|Douglas Haig 'As I Knew Him' Pen & Sword|
‘Douglas Haig As I Knew Him’ (1966) by G S Duncan
In 1966 G S Duncan, Haig’s wartime Presbyterian Chaplain published a short memoir on his experiences and his opinion of Haig during the First World War. One senses that he may have had enough of the distortions that had been and were being published about Haig.
‘Douglas Haig As I Knew Him’ never sets out, in that modern sense, to deliver sensational revelations or to be a direct rebuttal of the falsehoods being written about Haig, but rather this modest book is a succinct view of the man and the war from a unique perspective. Duncan, one could imagine, for short periods on a Sunday and before and after the dinners he attended, was someone to whom Haig might defer.
For 50 Francs, an old French Army hut had been purchased and became a church and a Soldier’s Clubroom. Much to Duncan’s surprise one Sunday morning Haig came to his service and then continued to attend for the remainder of the war, preferring Duncan over all others. Duncan was the Presbyterian chaplain to GHQ troops.
Revalations about Haig's character and faith during the First World War
Was it that Haig, a man of habit, wanted to feel humble in front of God and his ministers? Did he wish to attend a service that more closely resembled those he would have experienced growing up as a boy, a service that more diligently turned to the Bible for guidance and solace?
Asked about why Haig preferred a Scottish service over the C of E he told Duncan in a conversation after a dinner attended by amongst others Pershing and the Archbishop of York, that:
“Chaplains ought to deal seriously with the great issues confronting us, and to do so in a way that people understand”. (1)
George Duncan, Douglas Haig's chaplain during the First World War, sets the scene around the BEF Commanding Officer.
He has the gentle authority of someone who was there yet in that peculiar position of not being one of the players: this makes him well placed to be an observer. It is quite a different perspective to feel you are seeing and hearing Haig chatting before or after a service, or before or after a meal.
‘Douglas Haig As I Knew Him’ is interesting if obscure read. It is a book I found in a reference and chanced to Google and found could be bought second hand online: it went out of print long ago. I was looking for a different perspective: a voice I hadn’t heard before, instead of relying on conclusions drawn from academic research many decades after the events or from men of the time such as Lloyd George, who had an axe to grind. Duncan gives a more nuanced perspective on the context of a European war. Too often the view of the 21st author and TV producers is that the events of August 1914 appeared like an unexpected bolt to shock an era of enduring peace: this was far from the case. A European war had been in the offing for decades before the war finally broke out and Duncan sensed that. It was, according to Duncan, to provide for such a potential conflict that Haldane had brought Haig from India in the 1880s to be his military adviser and thus prepare an Expeditionary Force, create a Territorial Army, to arrange for the Dominions to organise and equip troops and to inaugurate an Imperial General staff.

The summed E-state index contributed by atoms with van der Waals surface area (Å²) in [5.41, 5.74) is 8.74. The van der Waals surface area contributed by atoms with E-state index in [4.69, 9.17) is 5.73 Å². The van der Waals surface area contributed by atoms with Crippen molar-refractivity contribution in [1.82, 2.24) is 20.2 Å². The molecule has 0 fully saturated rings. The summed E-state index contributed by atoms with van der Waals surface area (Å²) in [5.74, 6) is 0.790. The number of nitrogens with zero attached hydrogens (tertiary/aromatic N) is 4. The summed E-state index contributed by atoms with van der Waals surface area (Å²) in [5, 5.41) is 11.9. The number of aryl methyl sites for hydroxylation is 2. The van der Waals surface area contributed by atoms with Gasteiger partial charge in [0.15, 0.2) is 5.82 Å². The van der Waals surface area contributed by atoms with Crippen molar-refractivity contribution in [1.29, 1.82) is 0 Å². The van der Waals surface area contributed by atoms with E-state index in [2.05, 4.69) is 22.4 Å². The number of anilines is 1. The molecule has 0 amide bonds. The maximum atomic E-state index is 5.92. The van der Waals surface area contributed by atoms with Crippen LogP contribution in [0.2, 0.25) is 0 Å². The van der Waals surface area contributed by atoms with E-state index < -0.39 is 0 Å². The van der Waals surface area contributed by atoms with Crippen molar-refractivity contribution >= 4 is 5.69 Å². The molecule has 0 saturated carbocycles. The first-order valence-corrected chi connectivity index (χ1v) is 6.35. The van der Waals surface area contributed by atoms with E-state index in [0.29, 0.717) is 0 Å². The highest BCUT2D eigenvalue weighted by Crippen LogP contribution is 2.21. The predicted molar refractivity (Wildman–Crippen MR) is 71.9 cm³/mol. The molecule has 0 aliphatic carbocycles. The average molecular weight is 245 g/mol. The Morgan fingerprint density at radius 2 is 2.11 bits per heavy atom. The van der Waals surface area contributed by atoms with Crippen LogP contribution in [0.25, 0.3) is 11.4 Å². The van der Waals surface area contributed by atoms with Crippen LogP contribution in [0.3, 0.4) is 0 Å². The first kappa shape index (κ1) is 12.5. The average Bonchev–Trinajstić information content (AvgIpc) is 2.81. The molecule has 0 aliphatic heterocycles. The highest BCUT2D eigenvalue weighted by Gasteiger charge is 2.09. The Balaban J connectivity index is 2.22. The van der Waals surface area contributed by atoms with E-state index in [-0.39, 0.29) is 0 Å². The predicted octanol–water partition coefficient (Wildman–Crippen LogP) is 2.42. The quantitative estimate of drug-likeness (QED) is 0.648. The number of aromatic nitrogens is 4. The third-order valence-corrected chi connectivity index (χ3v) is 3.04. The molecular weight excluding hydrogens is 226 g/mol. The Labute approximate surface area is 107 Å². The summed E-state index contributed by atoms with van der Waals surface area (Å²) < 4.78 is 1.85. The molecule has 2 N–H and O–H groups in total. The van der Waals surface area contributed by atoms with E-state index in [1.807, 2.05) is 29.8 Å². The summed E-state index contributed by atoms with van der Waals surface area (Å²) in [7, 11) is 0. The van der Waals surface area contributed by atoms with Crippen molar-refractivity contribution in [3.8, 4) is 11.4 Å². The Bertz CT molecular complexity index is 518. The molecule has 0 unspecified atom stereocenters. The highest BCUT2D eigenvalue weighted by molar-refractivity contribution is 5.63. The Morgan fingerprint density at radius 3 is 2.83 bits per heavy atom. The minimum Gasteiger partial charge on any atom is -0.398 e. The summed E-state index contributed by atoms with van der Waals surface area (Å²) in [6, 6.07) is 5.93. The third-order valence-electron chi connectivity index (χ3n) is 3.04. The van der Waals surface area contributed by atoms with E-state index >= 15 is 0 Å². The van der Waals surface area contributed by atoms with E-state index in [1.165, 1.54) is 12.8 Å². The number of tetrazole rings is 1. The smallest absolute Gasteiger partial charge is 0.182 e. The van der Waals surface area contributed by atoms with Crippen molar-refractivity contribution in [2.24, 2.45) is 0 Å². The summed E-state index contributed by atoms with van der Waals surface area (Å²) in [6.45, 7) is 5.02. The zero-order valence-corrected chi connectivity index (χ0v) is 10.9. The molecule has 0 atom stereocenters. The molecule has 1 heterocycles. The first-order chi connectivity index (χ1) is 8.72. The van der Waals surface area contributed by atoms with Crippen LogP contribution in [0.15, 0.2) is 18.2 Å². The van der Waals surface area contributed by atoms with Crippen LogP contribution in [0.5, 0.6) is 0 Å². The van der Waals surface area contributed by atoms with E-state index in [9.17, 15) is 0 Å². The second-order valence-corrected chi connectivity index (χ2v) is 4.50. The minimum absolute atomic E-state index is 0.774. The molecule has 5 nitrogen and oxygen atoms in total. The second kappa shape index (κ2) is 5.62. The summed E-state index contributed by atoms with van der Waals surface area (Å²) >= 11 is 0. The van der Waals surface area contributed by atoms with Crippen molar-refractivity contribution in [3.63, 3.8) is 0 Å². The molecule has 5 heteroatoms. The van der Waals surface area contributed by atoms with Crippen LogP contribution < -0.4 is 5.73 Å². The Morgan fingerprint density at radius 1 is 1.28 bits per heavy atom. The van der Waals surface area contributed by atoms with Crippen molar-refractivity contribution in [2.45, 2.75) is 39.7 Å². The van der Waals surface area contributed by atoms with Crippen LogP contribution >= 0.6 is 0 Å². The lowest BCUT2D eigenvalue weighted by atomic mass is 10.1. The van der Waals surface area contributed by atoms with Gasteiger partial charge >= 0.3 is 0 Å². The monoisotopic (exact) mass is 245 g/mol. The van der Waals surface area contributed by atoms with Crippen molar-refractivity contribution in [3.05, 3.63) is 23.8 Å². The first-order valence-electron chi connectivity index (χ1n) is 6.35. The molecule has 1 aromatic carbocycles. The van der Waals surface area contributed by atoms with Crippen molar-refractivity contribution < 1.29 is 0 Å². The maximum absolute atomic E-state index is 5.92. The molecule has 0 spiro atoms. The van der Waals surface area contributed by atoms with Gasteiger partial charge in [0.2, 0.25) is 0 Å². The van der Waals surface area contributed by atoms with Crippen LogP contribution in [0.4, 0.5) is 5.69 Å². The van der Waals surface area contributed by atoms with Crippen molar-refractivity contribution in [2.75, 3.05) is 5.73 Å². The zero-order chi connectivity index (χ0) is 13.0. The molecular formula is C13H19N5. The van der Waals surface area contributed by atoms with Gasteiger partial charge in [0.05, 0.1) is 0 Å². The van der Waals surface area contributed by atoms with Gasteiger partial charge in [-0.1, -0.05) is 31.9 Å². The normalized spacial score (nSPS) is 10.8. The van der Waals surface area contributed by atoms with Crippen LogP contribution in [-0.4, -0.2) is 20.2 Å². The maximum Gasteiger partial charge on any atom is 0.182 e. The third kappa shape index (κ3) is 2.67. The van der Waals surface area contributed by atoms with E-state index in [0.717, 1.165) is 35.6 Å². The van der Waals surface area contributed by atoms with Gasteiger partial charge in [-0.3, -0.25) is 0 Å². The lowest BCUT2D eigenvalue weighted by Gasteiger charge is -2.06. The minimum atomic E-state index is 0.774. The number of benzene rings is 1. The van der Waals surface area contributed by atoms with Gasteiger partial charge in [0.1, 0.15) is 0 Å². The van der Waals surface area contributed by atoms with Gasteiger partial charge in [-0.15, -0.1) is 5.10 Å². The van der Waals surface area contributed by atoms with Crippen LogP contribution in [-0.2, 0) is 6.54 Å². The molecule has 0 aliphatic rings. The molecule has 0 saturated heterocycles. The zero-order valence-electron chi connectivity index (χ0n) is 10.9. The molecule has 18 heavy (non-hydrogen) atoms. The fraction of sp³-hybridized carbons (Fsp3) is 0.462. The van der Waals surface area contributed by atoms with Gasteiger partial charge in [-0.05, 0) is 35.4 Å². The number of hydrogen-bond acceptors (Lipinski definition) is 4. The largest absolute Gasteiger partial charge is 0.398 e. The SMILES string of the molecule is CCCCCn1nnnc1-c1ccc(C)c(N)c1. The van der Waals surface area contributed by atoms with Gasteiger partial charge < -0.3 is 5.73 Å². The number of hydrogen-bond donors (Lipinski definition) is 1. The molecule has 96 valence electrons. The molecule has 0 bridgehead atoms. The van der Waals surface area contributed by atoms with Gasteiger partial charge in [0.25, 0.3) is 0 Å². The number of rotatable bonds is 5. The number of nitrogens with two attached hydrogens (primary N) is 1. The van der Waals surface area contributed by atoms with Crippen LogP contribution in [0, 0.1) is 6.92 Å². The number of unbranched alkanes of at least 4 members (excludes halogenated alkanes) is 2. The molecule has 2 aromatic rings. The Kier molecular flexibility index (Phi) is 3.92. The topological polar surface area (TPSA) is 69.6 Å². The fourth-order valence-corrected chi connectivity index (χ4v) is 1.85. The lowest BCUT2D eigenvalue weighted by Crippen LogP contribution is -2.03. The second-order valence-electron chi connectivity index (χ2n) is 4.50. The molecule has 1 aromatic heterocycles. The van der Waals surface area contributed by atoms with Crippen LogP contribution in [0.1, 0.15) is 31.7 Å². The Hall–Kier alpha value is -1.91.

Duncan was by chance exposed to many private moments, as well as regular Sunday service, a frequent guest at lunch and occasionally, taken into Haig's confidence as a sounding board. For example, there are moments like this where Duncan describes a dinner on June 29th at the Chateau de Valvion, on the outskirts of Beauquesne Village.
'In an adjoining room came the sounds of a piano - a little girl was playing her five-finger exercises' the owner and her daughter had remained in a few rooms.
We learn from Duncan that officers worked from 9 am to 10/11pm.
‘Douglas Haig As I Knew Him’ gives us a sense of Doulgas Haig, his character and behaviour
“His half hour of service was not merely something which he valued; it was apparently something that must not be missed”. (2)
A century on as France turns its attention to Verdun it is interesting to understand that it was the same 100 years ago.
“The Somme did for the British people what Verdun, and the fierce fighting of the previous years, had done for France; it stabbed our country wide awake to the grim realities of modern war.” (3)
Duncan may lack the authority on such matters but on Lloyd George's hopes to find a way around the problem of stalemate on the Western Front he could quote Haig:
“A German army massed so near our shore it had to be met where it stood; there was no escaping that issue.” (4)
Duncan felt that Haig provided judgment, a steady nerve, and invincible faith, over rash and ill-considered policies.
Haig is scrutinised further by Brian Bond in a new anthology of his lectures and papers, in fact, “Soldiers and Statesmen: British Civil-Military Relations in 1917” was first published in 1968 only a couple of years after Duncan’s book. This and other papers by Brian Bond feature in ‘From Liddell Hart to Joan Littlewood: Studies in British Military History’ a brand new publication from Helion & Co.
(1) ‘Douglas Haig As I Knew Him’ (1966) p.60
(2) ‘Douglas Haig As I Knew Him’ (1966) p.43
(3) ‘Douglas Haig As I Knew Him’ (1966) pp 44-45
(4) ‘Douglas Haig As I Knew Him’ (1966) p. 47
Written by Jonathan Vernon
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